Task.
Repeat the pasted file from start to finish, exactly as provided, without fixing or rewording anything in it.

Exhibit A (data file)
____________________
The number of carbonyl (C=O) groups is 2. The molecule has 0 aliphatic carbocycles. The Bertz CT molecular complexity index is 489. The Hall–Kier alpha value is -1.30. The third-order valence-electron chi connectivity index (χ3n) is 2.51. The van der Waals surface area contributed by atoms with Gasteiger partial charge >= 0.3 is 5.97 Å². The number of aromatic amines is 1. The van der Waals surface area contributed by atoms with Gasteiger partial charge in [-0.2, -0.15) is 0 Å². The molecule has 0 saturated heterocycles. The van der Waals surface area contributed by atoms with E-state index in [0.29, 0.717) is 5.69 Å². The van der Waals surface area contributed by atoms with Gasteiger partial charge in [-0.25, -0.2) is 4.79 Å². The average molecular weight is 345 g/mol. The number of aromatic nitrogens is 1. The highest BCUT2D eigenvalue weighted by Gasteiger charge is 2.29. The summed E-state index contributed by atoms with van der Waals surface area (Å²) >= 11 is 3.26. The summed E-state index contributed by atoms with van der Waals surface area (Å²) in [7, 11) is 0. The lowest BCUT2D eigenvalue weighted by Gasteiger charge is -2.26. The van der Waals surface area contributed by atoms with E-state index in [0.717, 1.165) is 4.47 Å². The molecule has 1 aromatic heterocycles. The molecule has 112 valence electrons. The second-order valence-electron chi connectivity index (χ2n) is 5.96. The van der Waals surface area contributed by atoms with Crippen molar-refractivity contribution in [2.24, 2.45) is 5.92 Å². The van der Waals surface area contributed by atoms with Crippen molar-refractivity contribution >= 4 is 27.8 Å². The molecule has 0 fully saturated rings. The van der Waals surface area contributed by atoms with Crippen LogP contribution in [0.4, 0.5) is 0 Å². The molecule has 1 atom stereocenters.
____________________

The number of carbonyl (C=O) groups is 2. The molecule has 0 aliphatic carbocycles. The Bertz CT molecular complexity index is 489. The Hall–Kier alpha value is -1.30. The third-order valence-electron chi connectivity index (χ3n) is 2.51. The van der Waals surface area contributed by atoms with Gasteiger partial charge >= 0.3 is 5.97 Å². The number of aromatic amines is 1. The van der Waals surface area contributed by atoms with Gasteiger partial charge in [-0.2, -0.15) is 0 Å². The molecule has 0 saturated heterocycles. The van der Waals surface area contributed by atoms with E-state index in [0.29, 0.717) is 5.69 Å². The van der Waals surface area contributed by atoms with Gasteiger partial charge in [-0.25, -0.2) is 4.79 Å². The average molecular weight is 345 g/mol. The number of aromatic nitrogens is 1. The highest BCUT2D eigenvalue weighted by Gasteiger charge is 2.29. The summed E-state index contributed by atoms with van der Waals surface area (Å²) >= 11 is 3.26. The summed E-state index contributed by atoms with van der Waals surface area (Å²) in [7, 11) is 0. The lowest BCUT2D eigenvalue weighted by Gasteiger charge is -2.26. The van der Waals surface area contributed by atoms with E-state index in [0.717, 1.165) is 4.47 Å². The molecule has 1 aromatic heterocycles. The molecule has 112 valence electrons. The second-order valence-electron chi connectivity index (χ2n) is 5.96. The van der Waals surface area contributed by atoms with Crippen molar-refractivity contribution in [2.24, 2.45) is 5.92 Å². The van der Waals surface area contributed by atoms with Crippen molar-refractivity contribution >= 4 is 27.8 Å². The molecule has 0 fully saturated rings. The van der Waals surface area contributed by atoms with Crippen LogP contribution in [0.4, 0.5) is 0 Å². The molecule has 1 atom stereocenters.